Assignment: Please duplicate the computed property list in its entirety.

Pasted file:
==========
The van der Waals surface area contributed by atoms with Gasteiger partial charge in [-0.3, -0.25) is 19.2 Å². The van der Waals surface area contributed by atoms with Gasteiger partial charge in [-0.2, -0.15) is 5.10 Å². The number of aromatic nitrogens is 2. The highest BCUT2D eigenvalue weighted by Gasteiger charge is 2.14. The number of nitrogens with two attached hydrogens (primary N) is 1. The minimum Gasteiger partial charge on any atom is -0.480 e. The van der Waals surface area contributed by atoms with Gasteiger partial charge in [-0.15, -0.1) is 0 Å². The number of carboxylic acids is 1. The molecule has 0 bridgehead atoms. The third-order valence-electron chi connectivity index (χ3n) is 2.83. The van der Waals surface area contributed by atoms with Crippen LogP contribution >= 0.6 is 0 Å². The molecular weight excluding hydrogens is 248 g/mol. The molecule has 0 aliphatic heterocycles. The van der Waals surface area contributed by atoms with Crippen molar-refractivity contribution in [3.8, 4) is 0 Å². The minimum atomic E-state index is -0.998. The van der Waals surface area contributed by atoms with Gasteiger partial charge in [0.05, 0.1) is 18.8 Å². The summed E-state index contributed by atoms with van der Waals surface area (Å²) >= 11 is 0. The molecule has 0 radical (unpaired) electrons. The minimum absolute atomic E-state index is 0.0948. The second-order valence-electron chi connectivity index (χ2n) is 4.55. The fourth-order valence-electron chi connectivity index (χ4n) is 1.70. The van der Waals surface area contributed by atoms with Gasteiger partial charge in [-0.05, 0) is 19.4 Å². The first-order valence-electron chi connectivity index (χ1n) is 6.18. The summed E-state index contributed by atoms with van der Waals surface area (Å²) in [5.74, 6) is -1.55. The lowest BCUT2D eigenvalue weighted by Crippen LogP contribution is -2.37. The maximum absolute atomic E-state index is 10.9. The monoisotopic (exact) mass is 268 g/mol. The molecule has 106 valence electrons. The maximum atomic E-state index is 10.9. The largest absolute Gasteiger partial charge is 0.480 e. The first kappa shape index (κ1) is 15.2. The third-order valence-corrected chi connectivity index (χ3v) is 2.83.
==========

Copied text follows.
The van der Waals surface area contributed by atoms with Gasteiger partial charge in [-0.3, -0.25) is 19.2 Å². The van der Waals surface area contributed by atoms with Gasteiger partial charge in [-0.2, -0.15) is 5.10 Å². The number of aromatic nitrogens is 2. The highest BCUT2D eigenvalue weighted by Gasteiger charge is 2.14. The number of nitrogens with two attached hydrogens (primary N) is 1. The minimum Gasteiger partial charge on any atom is -0.480 e. The van der Waals surface area contributed by atoms with Gasteiger partial charge in [-0.15, -0.1) is 0 Å². The number of carboxylic acids is 1. The molecule has 0 bridgehead atoms. The third-order valence-electron chi connectivity index (χ3n) is 2.83. The van der Waals surface area contributed by atoms with Crippen LogP contribution >= 0.6 is 0 Å². The molecular weight excluding hydrogens is 248 g/mol. The molecule has 0 aliphatic heterocycles. The van der Waals surface area contributed by atoms with Crippen molar-refractivity contribution in [3.8, 4) is 0 Å². The minimum atomic E-state index is -0.998. The van der Waals surface area contributed by atoms with Gasteiger partial charge in [0.05, 0.1) is 18.8 Å². The summed E-state index contributed by atoms with van der Waals surface area (Å²) >= 11 is 0. The molecule has 0 radical (unpaired) electrons. The minimum absolute atomic E-state index is 0.0948. The second-order valence-electron chi connectivity index (χ2n) is 4.55. The fourth-order valence-electron chi connectivity index (χ4n) is 1.70. The van der Waals surface area contributed by atoms with Gasteiger partial charge in [-0.05, 0) is 19.4 Å². The first-order valence-electron chi connectivity index (χ1n) is 6.18. The summed E-state index contributed by atoms with van der Waals surface area (Å²) in [5.74, 6) is -1.55. The lowest BCUT2D eigenvalue weighted by Crippen LogP contribution is -2.37. The maximum absolute atomic E-state index is 10.9. The monoisotopic (exact) mass is 268 g/mol. The molecule has 106 valence electrons. The maximum atomic E-state index is 10.9. The largest absolute Gasteiger partial charge is 0.480 e. The first kappa shape index (κ1) is 15.2. The third-order valence-corrected chi connectivity index (χ3v) is 2.83.